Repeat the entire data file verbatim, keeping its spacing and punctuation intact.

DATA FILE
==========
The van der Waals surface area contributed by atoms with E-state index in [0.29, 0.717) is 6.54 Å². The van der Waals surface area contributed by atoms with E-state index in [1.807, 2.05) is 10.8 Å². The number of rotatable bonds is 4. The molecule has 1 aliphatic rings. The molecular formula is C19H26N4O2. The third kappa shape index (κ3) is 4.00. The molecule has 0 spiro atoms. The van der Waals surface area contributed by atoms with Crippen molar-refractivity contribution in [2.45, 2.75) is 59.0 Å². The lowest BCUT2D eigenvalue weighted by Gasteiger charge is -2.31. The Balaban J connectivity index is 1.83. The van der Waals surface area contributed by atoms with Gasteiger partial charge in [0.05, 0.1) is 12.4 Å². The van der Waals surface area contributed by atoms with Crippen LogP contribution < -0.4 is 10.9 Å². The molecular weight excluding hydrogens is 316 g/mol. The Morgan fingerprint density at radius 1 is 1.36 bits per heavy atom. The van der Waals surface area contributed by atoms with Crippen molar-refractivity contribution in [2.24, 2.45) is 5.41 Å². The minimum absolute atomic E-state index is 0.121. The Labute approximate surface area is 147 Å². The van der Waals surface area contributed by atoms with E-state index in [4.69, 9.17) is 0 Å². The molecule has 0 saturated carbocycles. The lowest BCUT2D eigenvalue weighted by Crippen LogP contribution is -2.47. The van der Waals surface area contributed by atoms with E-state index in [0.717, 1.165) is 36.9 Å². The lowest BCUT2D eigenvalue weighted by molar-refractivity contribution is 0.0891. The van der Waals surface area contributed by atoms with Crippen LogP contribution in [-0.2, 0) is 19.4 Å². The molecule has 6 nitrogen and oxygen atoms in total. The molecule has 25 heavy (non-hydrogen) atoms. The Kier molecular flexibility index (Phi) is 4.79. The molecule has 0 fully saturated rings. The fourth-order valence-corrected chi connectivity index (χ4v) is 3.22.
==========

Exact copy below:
The van der Waals surface area contributed by atoms with E-state index in [0.29, 0.717) is 6.54 Å². The van der Waals surface area contributed by atoms with E-state index in [1.807, 2.05) is 10.8 Å². The number of rotatable bonds is 4. The molecule has 1 aliphatic rings. The molecular formula is C19H26N4O2. The third kappa shape index (κ3) is 4.00. The molecule has 0 spiro atoms. The van der Waals surface area contributed by atoms with Crippen molar-refractivity contribution in [2.45, 2.75) is 59.0 Å². The lowest BCUT2D eigenvalue weighted by Gasteiger charge is -2.31. The Balaban J connectivity index is 1.83. The van der Waals surface area contributed by atoms with Gasteiger partial charge in [0.05, 0.1) is 12.4 Å². The van der Waals surface area contributed by atoms with Crippen LogP contribution < -0.4 is 10.9 Å². The molecular weight excluding hydrogens is 316 g/mol. The Morgan fingerprint density at radius 1 is 1.36 bits per heavy atom. The van der Waals surface area contributed by atoms with Crippen molar-refractivity contribution in [2.24, 2.45) is 5.41 Å². The minimum absolute atomic E-state index is 0.121. The Labute approximate surface area is 147 Å². The van der Waals surface area contributed by atoms with E-state index in [4.69, 9.17) is 0 Å². The molecule has 0 saturated carbocycles. The lowest BCUT2D eigenvalue weighted by Crippen LogP contribution is -2.47. The van der Waals surface area contributed by atoms with E-state index in [0.717, 1.165) is 36.9 Å². The lowest BCUT2D eigenvalue weighted by molar-refractivity contribution is 0.0891. The van der Waals surface area contributed by atoms with Crippen LogP contribution in [-0.2, 0) is 19.4 Å². The molecule has 6 nitrogen and oxygen atoms in total. The molecule has 25 heavy (non-hydrogen) atoms. The Kier molecular flexibility index (Phi) is 4.79. The molecule has 0 fully saturated rings. The fourth-order valence-corrected chi connectivity index (χ4v) is 3.22.